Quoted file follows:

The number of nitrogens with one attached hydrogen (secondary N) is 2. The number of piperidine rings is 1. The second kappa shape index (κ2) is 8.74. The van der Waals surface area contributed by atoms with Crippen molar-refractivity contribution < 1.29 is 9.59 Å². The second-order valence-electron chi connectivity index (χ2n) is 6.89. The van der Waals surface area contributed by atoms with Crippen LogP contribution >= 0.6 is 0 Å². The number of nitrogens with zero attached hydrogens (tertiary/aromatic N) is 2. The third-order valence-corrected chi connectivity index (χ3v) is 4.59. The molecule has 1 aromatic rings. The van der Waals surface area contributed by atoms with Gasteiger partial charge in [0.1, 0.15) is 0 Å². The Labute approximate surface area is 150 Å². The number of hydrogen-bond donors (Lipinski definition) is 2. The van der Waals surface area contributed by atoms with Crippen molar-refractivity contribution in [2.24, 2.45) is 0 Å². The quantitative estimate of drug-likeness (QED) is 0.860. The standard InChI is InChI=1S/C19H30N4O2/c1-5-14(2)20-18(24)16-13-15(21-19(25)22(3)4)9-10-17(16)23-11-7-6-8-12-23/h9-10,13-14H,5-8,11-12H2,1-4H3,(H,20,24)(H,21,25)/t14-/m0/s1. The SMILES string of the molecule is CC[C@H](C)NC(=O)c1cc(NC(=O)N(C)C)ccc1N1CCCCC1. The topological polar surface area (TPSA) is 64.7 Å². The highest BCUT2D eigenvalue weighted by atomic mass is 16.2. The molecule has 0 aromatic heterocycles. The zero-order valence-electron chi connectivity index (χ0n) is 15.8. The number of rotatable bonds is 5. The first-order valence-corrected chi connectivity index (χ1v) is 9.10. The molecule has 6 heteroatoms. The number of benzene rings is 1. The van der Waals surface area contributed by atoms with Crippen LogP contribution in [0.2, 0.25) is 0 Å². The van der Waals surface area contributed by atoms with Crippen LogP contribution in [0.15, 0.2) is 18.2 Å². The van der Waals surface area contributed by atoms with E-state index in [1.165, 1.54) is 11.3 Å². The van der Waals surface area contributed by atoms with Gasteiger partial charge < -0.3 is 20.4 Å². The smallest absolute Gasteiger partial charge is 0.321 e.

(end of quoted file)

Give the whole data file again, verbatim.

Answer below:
The number of nitrogens with one attached hydrogen (secondary N) is 2. The number of piperidine rings is 1. The second kappa shape index (κ2) is 8.74. The van der Waals surface area contributed by atoms with Crippen molar-refractivity contribution < 1.29 is 9.59 Å². The second-order valence-electron chi connectivity index (χ2n) is 6.89. The van der Waals surface area contributed by atoms with Crippen LogP contribution >= 0.6 is 0 Å². The number of nitrogens with zero attached hydrogens (tertiary/aromatic N) is 2. The third-order valence-corrected chi connectivity index (χ3v) is 4.59. The molecule has 1 aromatic rings. The van der Waals surface area contributed by atoms with Gasteiger partial charge in [0.1, 0.15) is 0 Å². The Labute approximate surface area is 150 Å². The number of hydrogen-bond donors (Lipinski definition) is 2. The van der Waals surface area contributed by atoms with Crippen molar-refractivity contribution in [2.24, 2.45) is 0 Å². The quantitative estimate of drug-likeness (QED) is 0.860. The standard InChI is InChI=1S/C19H30N4O2/c1-5-14(2)20-18(24)16-13-15(21-19(25)22(3)4)9-10-17(16)23-11-7-6-8-12-23/h9-10,13-14H,5-8,11-12H2,1-4H3,(H,20,24)(H,21,25)/t14-/m0/s1. The SMILES string of the molecule is CC[C@H](C)NC(=O)c1cc(NC(=O)N(C)C)ccc1N1CCCCC1. The topological polar surface area (TPSA) is 64.7 Å². The highest BCUT2D eigenvalue weighted by atomic mass is 16.2. The molecule has 0 aromatic heterocycles. The zero-order valence-electron chi connectivity index (χ0n) is 15.8. The number of rotatable bonds is 5. The first-order valence-corrected chi connectivity index (χ1v) is 9.10. The molecule has 6 heteroatoms. The number of benzene rings is 1. The van der Waals surface area contributed by atoms with Crippen LogP contribution in [0.2, 0.25) is 0 Å². The van der Waals surface area contributed by atoms with Crippen LogP contribution in [0.15, 0.2) is 18.2 Å². The van der Waals surface area contributed by atoms with E-state index in [1.165, 1.54) is 11.3 Å². The van der Waals surface area contributed by atoms with Gasteiger partial charge < -0.3 is 20.4 Å². The smallest absolute Gasteiger partial charge is 0.321 e.